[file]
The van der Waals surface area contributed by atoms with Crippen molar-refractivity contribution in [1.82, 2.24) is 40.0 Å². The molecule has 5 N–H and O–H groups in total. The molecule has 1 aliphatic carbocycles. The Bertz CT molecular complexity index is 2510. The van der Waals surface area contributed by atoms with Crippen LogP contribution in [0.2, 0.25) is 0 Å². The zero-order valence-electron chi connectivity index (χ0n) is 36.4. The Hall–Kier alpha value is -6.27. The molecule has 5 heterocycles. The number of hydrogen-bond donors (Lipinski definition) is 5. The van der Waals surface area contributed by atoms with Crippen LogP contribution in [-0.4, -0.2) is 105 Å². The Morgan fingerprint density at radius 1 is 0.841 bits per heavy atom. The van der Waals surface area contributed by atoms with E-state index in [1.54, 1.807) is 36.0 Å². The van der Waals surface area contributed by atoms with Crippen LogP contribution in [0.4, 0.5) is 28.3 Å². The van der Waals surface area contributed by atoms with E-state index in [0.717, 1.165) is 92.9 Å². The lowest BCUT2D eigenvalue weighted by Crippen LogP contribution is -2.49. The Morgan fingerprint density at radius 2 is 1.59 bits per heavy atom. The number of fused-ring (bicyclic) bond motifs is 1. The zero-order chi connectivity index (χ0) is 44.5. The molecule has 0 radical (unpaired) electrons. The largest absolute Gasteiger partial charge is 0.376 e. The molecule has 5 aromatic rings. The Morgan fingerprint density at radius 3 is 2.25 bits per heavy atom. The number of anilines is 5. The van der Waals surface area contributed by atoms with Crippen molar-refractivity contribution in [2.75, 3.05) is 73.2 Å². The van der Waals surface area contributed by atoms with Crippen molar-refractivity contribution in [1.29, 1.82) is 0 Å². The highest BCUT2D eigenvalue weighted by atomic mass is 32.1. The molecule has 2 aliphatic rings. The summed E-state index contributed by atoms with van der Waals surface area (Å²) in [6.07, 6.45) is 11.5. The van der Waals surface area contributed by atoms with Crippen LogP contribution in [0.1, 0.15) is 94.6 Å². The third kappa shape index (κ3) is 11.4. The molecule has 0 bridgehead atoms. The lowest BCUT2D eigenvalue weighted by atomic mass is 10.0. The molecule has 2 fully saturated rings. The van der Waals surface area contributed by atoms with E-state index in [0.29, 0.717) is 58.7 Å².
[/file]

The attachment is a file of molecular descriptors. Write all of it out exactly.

The van der Waals surface area contributed by atoms with Crippen molar-refractivity contribution in [1.82, 2.24) is 40.0 Å². The molecule has 5 N–H and O–H groups in total. The molecule has 1 aliphatic carbocycles. The Bertz CT molecular complexity index is 2510. The van der Waals surface area contributed by atoms with Crippen LogP contribution in [0.2, 0.25) is 0 Å². The zero-order valence-electron chi connectivity index (χ0n) is 36.4. The Hall–Kier alpha value is -6.27. The molecule has 5 heterocycles. The number of hydrogen-bond donors (Lipinski definition) is 5. The van der Waals surface area contributed by atoms with Crippen LogP contribution in [-0.4, -0.2) is 105 Å². The Morgan fingerprint density at radius 1 is 0.841 bits per heavy atom. The van der Waals surface area contributed by atoms with E-state index in [1.54, 1.807) is 36.0 Å². The van der Waals surface area contributed by atoms with Crippen LogP contribution in [0.4, 0.5) is 28.3 Å². The van der Waals surface area contributed by atoms with E-state index in [0.717, 1.165) is 92.9 Å². The lowest BCUT2D eigenvalue weighted by Crippen LogP contribution is -2.49. The Morgan fingerprint density at radius 2 is 1.59 bits per heavy atom. The number of fused-ring (bicyclic) bond motifs is 1. The zero-order chi connectivity index (χ0) is 44.5. The molecule has 0 radical (unpaired) electrons. The largest absolute Gasteiger partial charge is 0.376 e. The molecule has 5 aromatic rings. The Morgan fingerprint density at radius 3 is 2.25 bits per heavy atom. The number of anilines is 5. The van der Waals surface area contributed by atoms with Crippen molar-refractivity contribution in [2.75, 3.05) is 73.2 Å². The van der Waals surface area contributed by atoms with Crippen molar-refractivity contribution in [1.29, 1.82) is 0 Å². The highest BCUT2D eigenvalue weighted by atomic mass is 32.1. The molecule has 2 aliphatic rings. The summed E-state index contributed by atoms with van der Waals surface area (Å²) in [6.07, 6.45) is 11.5. The van der Waals surface area contributed by atoms with Crippen LogP contribution in [0.1, 0.15) is 94.6 Å². The third kappa shape index (κ3) is 11.4. The molecule has 0 bridgehead atoms. The lowest BCUT2D eigenvalue weighted by atomic mass is 10.0. The molecule has 2 fully saturated rings. The van der Waals surface area contributed by atoms with E-state index in [0.29, 0.717) is 58.7 Å².